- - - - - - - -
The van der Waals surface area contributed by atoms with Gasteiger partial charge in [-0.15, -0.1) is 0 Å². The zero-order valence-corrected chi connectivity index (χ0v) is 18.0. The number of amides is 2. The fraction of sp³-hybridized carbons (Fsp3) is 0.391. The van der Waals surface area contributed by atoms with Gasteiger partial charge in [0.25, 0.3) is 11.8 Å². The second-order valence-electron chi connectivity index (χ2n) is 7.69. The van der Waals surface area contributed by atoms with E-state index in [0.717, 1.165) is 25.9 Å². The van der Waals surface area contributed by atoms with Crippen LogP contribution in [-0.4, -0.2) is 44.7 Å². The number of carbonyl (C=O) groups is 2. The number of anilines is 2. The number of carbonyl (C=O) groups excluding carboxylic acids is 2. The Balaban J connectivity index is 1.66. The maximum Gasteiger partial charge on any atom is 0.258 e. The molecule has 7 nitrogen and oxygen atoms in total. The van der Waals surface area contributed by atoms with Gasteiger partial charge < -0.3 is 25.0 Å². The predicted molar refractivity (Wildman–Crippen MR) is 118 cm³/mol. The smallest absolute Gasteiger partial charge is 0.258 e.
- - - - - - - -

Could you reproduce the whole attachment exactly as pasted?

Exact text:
The van der Waals surface area contributed by atoms with Gasteiger partial charge in [-0.15, -0.1) is 0 Å². The zero-order valence-corrected chi connectivity index (χ0v) is 18.0. The number of amides is 2. The fraction of sp³-hybridized carbons (Fsp3) is 0.391. The van der Waals surface area contributed by atoms with Gasteiger partial charge in [0.25, 0.3) is 11.8 Å². The second-order valence-electron chi connectivity index (χ2n) is 7.69. The van der Waals surface area contributed by atoms with E-state index in [0.717, 1.165) is 25.9 Å². The van der Waals surface area contributed by atoms with Crippen LogP contribution in [-0.4, -0.2) is 44.7 Å². The number of carbonyl (C=O) groups is 2. The number of anilines is 2. The number of carbonyl (C=O) groups excluding carboxylic acids is 2. The Balaban J connectivity index is 1.66. The maximum Gasteiger partial charge on any atom is 0.258 e. The molecule has 7 nitrogen and oxygen atoms in total. The van der Waals surface area contributed by atoms with Gasteiger partial charge < -0.3 is 25.0 Å². The predicted molar refractivity (Wildman–Crippen MR) is 118 cm³/mol. The smallest absolute Gasteiger partial charge is 0.258 e.